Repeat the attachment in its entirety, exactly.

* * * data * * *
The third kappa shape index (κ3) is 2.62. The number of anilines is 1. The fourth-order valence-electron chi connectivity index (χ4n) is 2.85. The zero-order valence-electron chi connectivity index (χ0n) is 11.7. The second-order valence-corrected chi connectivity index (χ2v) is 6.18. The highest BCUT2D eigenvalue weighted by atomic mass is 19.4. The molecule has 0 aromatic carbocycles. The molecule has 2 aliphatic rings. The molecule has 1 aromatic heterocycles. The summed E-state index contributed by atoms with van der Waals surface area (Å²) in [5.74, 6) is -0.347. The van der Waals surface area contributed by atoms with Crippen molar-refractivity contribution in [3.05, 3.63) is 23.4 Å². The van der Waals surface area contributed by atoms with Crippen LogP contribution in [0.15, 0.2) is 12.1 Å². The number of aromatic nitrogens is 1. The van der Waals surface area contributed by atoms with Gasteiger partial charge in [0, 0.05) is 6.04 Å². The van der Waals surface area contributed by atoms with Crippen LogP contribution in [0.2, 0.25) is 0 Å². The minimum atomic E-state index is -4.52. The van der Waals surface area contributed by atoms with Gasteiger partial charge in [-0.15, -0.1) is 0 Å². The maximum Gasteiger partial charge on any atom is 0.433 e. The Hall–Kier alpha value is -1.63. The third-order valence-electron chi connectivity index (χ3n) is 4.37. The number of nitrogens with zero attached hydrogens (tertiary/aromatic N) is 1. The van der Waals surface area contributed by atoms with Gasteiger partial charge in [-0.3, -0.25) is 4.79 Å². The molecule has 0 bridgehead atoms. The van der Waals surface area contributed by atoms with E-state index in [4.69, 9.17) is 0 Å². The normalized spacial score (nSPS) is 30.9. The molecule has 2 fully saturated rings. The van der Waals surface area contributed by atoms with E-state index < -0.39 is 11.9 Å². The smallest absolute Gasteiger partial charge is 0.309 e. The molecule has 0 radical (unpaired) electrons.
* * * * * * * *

The third kappa shape index (κ3) is 2.62. The number of anilines is 1. The fourth-order valence-electron chi connectivity index (χ4n) is 2.85. The zero-order valence-electron chi connectivity index (χ0n) is 11.7. The second-order valence-corrected chi connectivity index (χ2v) is 6.18. The highest BCUT2D eigenvalue weighted by atomic mass is 19.4. The molecule has 0 aromatic carbocycles. The molecule has 2 aliphatic rings. The molecule has 1 aromatic heterocycles. The summed E-state index contributed by atoms with van der Waals surface area (Å²) in [5.74, 6) is -0.347. The van der Waals surface area contributed by atoms with Crippen molar-refractivity contribution in [3.05, 3.63) is 23.4 Å². The van der Waals surface area contributed by atoms with Crippen LogP contribution in [0.15, 0.2) is 12.1 Å². The number of aromatic nitrogens is 1. The van der Waals surface area contributed by atoms with Gasteiger partial charge in [0, 0.05) is 6.04 Å². The van der Waals surface area contributed by atoms with Crippen LogP contribution in [0.2, 0.25) is 0 Å². The minimum atomic E-state index is -4.52. The van der Waals surface area contributed by atoms with Gasteiger partial charge in [-0.15, -0.1) is 0 Å². The maximum Gasteiger partial charge on any atom is 0.433 e. The Hall–Kier alpha value is -1.63. The third-order valence-electron chi connectivity index (χ3n) is 4.37. The number of nitrogens with zero attached hydrogens (tertiary/aromatic N) is 1. The van der Waals surface area contributed by atoms with Gasteiger partial charge in [-0.3, -0.25) is 4.79 Å². The molecule has 0 bridgehead atoms. The van der Waals surface area contributed by atoms with E-state index in [4.69, 9.17) is 0 Å². The normalized spacial score (nSPS) is 30.9. The molecule has 2 fully saturated rings. The van der Waals surface area contributed by atoms with E-state index < -0.39 is 11.9 Å². The smallest absolute Gasteiger partial charge is 0.309 e. The molecule has 0 radical (unpaired) electrons.